Computer 2212 can operate in a networked environment using logical connections to one or more remote computers, such as remote computer(s) 2244. The remote computer(s) 2244 can be a computer, a server, a router, a network PC, a workstation, a microprocessor based appliance, a peer device or other common network node and the like, and typically can also include many or all of the elements described relative to computer 2212. For purposes of brevity, only a memory storage device 2246 is illustrated with remote computer(s) 2244. Remote computer(s) 2244 is logically connected to computer 2212 through a network interface 2248 and then physically connected via communication connection 2250. Network interface 2248 encompasses wire and/or wireless communication networks such as local-area networks (LAN), wide-area networks (WAN), cellular networks, etc. LAN technologies include Fiber Distributed Data Interface (FDDI), Copper Distributed Data Interface (CDDI), Ethernet, Token Ring and the like. WAN technologies include, but are not limited to, point-to-point links, circuit switching networks like Integrated Services Digital Networks (ISDN) and variations thereon, packet switching networks, and Digital Subscriber Lines (DSL). Communication connection(s) 2250 refers to the hardware/software employed to connect the network interface 2248 to the system bus 2218. While communication connection 2250 is shown for illustrative clarity inside computer 2212, it can also be external to computer 2212. The hardware/software for connection to the network interface 2248 can also include, for exemplary purposes only, internal and external technologies such as, modems including regular telephone grade modems, cable modems and DSL modems, ISDN adapters, and Ethernet cards.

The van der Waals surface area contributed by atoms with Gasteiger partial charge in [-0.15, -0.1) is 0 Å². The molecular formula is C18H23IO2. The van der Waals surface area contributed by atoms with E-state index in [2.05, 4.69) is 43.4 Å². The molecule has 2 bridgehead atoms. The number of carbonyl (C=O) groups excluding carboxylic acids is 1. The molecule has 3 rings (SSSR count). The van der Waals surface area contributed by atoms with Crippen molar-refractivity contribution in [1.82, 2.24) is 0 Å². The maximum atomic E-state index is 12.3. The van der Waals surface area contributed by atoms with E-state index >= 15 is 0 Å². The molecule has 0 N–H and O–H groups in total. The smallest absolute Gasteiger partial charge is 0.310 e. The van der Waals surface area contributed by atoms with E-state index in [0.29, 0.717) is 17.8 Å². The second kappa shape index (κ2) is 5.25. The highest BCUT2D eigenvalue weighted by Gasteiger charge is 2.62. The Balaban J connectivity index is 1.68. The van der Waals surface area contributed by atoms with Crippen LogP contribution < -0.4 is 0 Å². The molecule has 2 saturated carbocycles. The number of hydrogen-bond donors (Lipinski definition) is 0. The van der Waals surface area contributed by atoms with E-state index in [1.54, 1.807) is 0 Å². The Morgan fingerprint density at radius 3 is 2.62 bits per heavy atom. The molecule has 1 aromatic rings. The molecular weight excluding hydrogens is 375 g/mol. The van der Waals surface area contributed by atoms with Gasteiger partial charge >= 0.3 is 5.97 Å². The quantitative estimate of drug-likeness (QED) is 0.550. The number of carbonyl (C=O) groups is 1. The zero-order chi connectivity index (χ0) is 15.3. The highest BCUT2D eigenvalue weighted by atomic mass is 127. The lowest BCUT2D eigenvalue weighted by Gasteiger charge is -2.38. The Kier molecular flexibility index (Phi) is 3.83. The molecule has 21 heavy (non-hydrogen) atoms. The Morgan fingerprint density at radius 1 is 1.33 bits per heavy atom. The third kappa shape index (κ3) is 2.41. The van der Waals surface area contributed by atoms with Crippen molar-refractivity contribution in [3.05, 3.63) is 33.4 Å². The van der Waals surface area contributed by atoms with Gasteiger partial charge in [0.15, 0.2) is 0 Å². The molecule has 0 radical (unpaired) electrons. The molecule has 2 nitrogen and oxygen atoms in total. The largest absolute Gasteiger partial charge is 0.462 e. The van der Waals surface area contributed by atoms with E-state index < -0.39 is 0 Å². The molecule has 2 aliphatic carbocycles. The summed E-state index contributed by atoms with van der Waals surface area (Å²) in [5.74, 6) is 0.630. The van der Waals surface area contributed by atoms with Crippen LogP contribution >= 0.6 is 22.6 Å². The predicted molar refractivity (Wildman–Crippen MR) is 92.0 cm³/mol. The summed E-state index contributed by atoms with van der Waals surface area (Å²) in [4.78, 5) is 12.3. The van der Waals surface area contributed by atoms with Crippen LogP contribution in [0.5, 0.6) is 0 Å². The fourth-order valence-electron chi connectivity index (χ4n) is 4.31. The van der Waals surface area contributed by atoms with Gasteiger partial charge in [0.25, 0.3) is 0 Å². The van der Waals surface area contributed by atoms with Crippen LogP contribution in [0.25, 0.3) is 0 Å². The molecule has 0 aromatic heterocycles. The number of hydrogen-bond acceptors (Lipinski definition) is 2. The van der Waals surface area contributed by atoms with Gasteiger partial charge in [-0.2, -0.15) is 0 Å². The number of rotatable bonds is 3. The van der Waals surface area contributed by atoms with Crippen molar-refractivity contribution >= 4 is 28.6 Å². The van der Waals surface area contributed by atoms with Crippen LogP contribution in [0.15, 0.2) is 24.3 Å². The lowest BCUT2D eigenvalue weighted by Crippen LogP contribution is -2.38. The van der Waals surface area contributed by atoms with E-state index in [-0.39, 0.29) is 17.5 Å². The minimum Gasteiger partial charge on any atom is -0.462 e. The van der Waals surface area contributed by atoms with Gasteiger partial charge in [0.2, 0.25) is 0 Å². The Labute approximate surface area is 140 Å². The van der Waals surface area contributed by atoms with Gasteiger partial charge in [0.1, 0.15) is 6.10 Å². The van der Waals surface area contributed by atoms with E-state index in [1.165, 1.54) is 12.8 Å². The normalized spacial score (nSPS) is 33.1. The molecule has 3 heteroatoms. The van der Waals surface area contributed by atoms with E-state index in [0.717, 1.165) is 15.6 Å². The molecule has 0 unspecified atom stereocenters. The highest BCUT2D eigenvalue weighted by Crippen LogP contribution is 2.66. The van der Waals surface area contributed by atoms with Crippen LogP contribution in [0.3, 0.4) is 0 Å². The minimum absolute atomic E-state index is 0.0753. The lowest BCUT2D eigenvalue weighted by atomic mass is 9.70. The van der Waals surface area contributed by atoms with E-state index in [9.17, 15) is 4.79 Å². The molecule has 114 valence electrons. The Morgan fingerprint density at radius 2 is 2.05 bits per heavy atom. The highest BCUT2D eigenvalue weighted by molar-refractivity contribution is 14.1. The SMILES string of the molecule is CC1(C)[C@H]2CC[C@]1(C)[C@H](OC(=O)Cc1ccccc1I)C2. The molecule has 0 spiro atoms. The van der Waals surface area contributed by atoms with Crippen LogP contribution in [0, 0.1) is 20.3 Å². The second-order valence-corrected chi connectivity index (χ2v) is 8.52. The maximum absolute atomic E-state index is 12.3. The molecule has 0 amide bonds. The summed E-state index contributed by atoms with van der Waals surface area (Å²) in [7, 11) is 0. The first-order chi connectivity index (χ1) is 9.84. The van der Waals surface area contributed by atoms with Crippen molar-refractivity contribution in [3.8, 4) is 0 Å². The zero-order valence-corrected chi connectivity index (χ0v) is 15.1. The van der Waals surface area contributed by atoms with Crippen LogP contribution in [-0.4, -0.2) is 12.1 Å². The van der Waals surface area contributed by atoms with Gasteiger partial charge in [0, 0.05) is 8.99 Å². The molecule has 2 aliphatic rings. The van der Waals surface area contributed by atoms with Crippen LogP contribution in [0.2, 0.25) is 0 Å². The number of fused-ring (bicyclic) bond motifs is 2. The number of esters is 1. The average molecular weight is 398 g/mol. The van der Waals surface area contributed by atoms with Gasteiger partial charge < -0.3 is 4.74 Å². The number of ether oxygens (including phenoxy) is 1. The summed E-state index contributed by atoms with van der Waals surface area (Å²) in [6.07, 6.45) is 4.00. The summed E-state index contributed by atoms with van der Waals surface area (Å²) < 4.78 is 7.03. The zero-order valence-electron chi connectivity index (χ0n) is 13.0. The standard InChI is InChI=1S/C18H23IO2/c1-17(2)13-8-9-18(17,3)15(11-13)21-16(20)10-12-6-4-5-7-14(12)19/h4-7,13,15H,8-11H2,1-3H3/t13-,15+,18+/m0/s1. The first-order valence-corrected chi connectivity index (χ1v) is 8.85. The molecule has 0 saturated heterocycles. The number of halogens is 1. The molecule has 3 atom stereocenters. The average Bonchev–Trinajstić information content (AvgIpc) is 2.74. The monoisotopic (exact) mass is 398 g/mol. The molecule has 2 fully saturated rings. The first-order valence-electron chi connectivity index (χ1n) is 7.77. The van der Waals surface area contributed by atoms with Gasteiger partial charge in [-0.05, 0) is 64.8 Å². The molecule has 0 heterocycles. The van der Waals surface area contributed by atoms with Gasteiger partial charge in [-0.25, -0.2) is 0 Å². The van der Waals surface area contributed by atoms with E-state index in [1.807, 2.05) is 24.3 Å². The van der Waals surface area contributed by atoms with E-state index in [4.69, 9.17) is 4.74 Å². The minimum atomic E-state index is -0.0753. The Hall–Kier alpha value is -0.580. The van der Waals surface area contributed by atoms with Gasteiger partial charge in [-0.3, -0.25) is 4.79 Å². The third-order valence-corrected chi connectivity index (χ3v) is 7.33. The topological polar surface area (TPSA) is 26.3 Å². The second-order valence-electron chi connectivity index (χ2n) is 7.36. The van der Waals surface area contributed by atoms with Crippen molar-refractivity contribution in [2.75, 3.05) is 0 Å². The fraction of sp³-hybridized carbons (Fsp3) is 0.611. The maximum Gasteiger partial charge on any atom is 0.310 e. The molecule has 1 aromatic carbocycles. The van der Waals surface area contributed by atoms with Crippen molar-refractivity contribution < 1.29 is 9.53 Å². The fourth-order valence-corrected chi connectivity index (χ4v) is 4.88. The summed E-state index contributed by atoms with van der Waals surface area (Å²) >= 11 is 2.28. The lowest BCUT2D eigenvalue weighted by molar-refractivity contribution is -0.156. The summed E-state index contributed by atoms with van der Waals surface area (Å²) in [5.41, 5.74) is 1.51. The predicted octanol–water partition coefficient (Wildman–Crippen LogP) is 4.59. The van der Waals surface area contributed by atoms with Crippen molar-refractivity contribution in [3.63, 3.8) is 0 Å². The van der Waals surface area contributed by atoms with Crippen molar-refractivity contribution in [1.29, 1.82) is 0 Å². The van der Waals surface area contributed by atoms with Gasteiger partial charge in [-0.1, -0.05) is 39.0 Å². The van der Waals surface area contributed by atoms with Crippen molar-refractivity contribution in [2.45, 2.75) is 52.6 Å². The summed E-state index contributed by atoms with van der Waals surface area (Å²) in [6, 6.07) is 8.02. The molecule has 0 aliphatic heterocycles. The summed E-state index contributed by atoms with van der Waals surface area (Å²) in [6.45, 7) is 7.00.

The present invention may be a system, a method, an apparatus and/or a computer program product at any possible technical detail level of integration. The computer program product can include a computer readable storage medium (or media) having computer readable program instructions thereon for causing a processor to carry out aspects of the present invention. The computer readable storage medium can be a tangible device that can retain and store instructions for use by an instruction execution device. The computer readable storage medium can be, for example, but is not limited to, an electronic storage device, a magnetic storage device, an optical storage device, an electromagnetic storage device, a semiconductor storage device, or any suitable combination of the foregoing. A non-exhaustive list of more specific examples of the computer readable storage medium can also include the following: a portable computer diskette, a hard disk, a random access memory (RAM), a read-only memory (ROM), an erasable programmable read-only memory (EPROM or Flash memory), a static random access memory (SRAM), a portable compact disc read-only memory (CD-ROM), a digital versatile disk (DVD), a memory stick, a floppy disk, a mechanically encoded device such as punch-cards or raised structures in a groove having instructions recorded thereon, and any suitable combination of the foregoing. A computer readable storage medium, as used herein, is not to be construed as being transitory signals per se, such as radio waves or other freely propagating electromagnetic waves, electromagnetic waves propagating through a waveguide or other transmission media (e.g., light pulses passing through a fiber-optic cable), or electrical signals transmitted through a wire.